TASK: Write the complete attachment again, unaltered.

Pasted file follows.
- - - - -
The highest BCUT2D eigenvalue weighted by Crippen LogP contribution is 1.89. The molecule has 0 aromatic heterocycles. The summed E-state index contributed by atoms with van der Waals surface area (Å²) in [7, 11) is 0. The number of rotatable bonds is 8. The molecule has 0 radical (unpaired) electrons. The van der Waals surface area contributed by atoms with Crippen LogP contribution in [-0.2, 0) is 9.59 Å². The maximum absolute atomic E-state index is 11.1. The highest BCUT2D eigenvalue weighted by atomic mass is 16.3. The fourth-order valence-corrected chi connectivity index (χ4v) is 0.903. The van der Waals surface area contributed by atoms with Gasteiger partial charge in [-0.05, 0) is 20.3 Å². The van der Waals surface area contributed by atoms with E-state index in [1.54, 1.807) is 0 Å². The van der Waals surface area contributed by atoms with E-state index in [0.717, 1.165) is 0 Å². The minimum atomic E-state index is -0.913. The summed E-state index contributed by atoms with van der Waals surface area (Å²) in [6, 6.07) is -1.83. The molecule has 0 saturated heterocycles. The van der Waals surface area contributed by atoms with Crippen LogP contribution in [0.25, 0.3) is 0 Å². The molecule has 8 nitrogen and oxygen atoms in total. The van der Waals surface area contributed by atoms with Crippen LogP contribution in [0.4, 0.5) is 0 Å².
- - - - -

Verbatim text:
The highest BCUT2D eigenvalue weighted by Crippen LogP contribution is 1.89. The molecule has 0 aromatic heterocycles. The summed E-state index contributed by atoms with van der Waals surface area (Å²) in [7, 11) is 0. The number of rotatable bonds is 8. The molecule has 0 radical (unpaired) electrons. The van der Waals surface area contributed by atoms with Crippen LogP contribution in [-0.2, 0) is 9.59 Å². The maximum absolute atomic E-state index is 11.1. The highest BCUT2D eigenvalue weighted by atomic mass is 16.3. The fourth-order valence-corrected chi connectivity index (χ4v) is 0.903. The van der Waals surface area contributed by atoms with Gasteiger partial charge in [-0.05, 0) is 20.3 Å². The van der Waals surface area contributed by atoms with E-state index in [1.54, 1.807) is 0 Å². The van der Waals surface area contributed by atoms with E-state index in [0.717, 1.165) is 0 Å². The minimum atomic E-state index is -0.913. The summed E-state index contributed by atoms with van der Waals surface area (Å²) in [6, 6.07) is -1.83. The molecule has 0 saturated heterocycles. The van der Waals surface area contributed by atoms with Crippen LogP contribution in [0.25, 0.3) is 0 Å². The molecule has 8 nitrogen and oxygen atoms in total. The van der Waals surface area contributed by atoms with Crippen LogP contribution in [0.4, 0.5) is 0 Å².